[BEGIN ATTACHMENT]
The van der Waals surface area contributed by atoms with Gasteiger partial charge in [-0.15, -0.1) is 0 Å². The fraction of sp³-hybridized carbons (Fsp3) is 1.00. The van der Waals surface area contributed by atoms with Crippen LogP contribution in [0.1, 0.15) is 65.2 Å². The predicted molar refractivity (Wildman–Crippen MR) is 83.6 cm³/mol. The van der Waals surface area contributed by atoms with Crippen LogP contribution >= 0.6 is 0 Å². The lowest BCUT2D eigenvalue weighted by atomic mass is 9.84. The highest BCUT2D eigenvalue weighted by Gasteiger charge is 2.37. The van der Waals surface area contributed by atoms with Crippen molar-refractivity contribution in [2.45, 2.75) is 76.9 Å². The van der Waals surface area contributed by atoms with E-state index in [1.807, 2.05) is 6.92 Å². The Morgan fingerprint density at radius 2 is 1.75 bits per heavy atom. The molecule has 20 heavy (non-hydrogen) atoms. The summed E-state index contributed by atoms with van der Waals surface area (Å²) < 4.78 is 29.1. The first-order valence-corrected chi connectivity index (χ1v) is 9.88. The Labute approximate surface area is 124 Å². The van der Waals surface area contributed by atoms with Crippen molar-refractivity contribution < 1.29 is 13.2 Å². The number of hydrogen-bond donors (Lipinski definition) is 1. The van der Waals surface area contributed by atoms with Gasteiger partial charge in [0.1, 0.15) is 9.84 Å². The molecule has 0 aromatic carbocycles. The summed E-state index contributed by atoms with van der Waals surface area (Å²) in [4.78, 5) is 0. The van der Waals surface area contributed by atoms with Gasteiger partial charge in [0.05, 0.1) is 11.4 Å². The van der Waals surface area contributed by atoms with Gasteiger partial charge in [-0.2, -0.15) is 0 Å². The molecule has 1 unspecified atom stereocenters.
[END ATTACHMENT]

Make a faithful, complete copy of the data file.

The van der Waals surface area contributed by atoms with Gasteiger partial charge in [-0.15, -0.1) is 0 Å². The fraction of sp³-hybridized carbons (Fsp3) is 1.00. The van der Waals surface area contributed by atoms with Crippen LogP contribution in [0.1, 0.15) is 65.2 Å². The predicted molar refractivity (Wildman–Crippen MR) is 83.6 cm³/mol. The van der Waals surface area contributed by atoms with Crippen LogP contribution >= 0.6 is 0 Å². The lowest BCUT2D eigenvalue weighted by atomic mass is 9.84. The highest BCUT2D eigenvalue weighted by Gasteiger charge is 2.37. The van der Waals surface area contributed by atoms with Crippen molar-refractivity contribution in [2.45, 2.75) is 76.9 Å². The van der Waals surface area contributed by atoms with E-state index in [1.807, 2.05) is 6.92 Å². The Morgan fingerprint density at radius 2 is 1.75 bits per heavy atom. The molecule has 20 heavy (non-hydrogen) atoms. The summed E-state index contributed by atoms with van der Waals surface area (Å²) < 4.78 is 29.1. The first-order valence-corrected chi connectivity index (χ1v) is 9.88. The Labute approximate surface area is 124 Å². The van der Waals surface area contributed by atoms with Crippen molar-refractivity contribution < 1.29 is 13.2 Å². The number of hydrogen-bond donors (Lipinski definition) is 1. The van der Waals surface area contributed by atoms with Gasteiger partial charge in [0.1, 0.15) is 9.84 Å². The molecule has 0 aromatic carbocycles. The summed E-state index contributed by atoms with van der Waals surface area (Å²) in [4.78, 5) is 0. The van der Waals surface area contributed by atoms with Gasteiger partial charge in [0.05, 0.1) is 11.4 Å². The van der Waals surface area contributed by atoms with Gasteiger partial charge in [-0.2, -0.15) is 0 Å². The molecule has 1 unspecified atom stereocenters.